Brian Adams is an editorial and commercial photographer based in Anchorage, Alaska, specializing in environmental portraiture. His work has been featured in both national and international publications, and his work documenting Alaska Native villages has been showcased in galleries across the United States and Europe.
About the Work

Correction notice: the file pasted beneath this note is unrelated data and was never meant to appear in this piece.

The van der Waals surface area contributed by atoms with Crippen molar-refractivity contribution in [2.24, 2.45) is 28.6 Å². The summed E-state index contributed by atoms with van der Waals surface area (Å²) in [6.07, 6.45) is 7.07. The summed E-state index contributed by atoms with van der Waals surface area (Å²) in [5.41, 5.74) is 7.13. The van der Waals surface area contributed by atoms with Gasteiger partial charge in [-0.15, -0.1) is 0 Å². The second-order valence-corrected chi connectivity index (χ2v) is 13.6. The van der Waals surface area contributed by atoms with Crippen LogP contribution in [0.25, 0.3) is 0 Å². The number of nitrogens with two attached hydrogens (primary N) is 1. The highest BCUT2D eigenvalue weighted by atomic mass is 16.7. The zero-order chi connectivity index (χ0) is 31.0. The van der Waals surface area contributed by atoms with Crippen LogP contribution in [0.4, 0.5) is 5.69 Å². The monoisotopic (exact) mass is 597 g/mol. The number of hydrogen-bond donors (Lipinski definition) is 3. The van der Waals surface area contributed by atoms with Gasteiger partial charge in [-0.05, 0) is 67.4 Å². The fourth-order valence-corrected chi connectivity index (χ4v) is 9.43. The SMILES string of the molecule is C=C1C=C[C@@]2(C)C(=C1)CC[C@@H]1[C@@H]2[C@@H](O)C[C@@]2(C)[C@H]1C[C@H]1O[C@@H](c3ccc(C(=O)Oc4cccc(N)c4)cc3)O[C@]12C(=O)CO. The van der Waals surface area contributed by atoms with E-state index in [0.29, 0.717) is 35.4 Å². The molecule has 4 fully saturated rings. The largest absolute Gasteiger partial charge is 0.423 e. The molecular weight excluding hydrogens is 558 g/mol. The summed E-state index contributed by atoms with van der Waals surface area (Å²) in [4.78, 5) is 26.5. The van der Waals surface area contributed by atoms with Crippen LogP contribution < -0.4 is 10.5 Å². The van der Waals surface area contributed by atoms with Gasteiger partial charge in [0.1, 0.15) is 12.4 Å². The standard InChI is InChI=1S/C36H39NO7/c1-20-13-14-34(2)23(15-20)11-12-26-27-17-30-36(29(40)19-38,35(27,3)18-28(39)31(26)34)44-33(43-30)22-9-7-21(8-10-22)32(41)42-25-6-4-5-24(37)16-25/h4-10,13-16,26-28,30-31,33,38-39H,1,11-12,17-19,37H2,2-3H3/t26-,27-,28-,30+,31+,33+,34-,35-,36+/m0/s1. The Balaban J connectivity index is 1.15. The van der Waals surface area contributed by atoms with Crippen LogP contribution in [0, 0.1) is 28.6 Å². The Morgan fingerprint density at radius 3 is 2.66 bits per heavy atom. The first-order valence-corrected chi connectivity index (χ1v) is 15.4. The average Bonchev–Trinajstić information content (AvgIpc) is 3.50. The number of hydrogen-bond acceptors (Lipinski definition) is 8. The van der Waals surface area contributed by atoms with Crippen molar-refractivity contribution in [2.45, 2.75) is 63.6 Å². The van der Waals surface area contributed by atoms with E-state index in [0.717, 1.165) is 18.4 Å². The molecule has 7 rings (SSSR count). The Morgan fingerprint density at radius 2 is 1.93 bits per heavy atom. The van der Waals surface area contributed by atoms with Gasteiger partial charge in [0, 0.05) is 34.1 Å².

For Shelter/Refuge Landforms, featured images are from Adams’ visits to forests that were burned by the Swan Lake forest fire of the summer of 2019 along the Kenai Peninsula. The remnants of that fire created prime habitat for morel mushrooms and attracted many to the burn areas of the forests to forage in 2020, including Adams. Mushrooms and fungi help break down tough debris and plant material and support tree growth. Morels have adapted to fire. The Swan Lake fire burned with a variety of intensities over the four months it was active on the Kenai Peninsula, burning hot through black spruce stands while dancing lightly around wetlands. Wildfire in Alaska’s forests creates a mosaic of different landscapes. Animals in this fire-adapted ecosystem react to smoke just as humans do, moving away and seeking shelter in safe zones like wetlands and lakes. Though some individual animals may not avoid harm, their species’ population benefits as a whole from the forest’s rebirth after fire. Regrowth of new plants has begun within the Swan Lake Fire scar. The boreal forest restarts through a process called succession.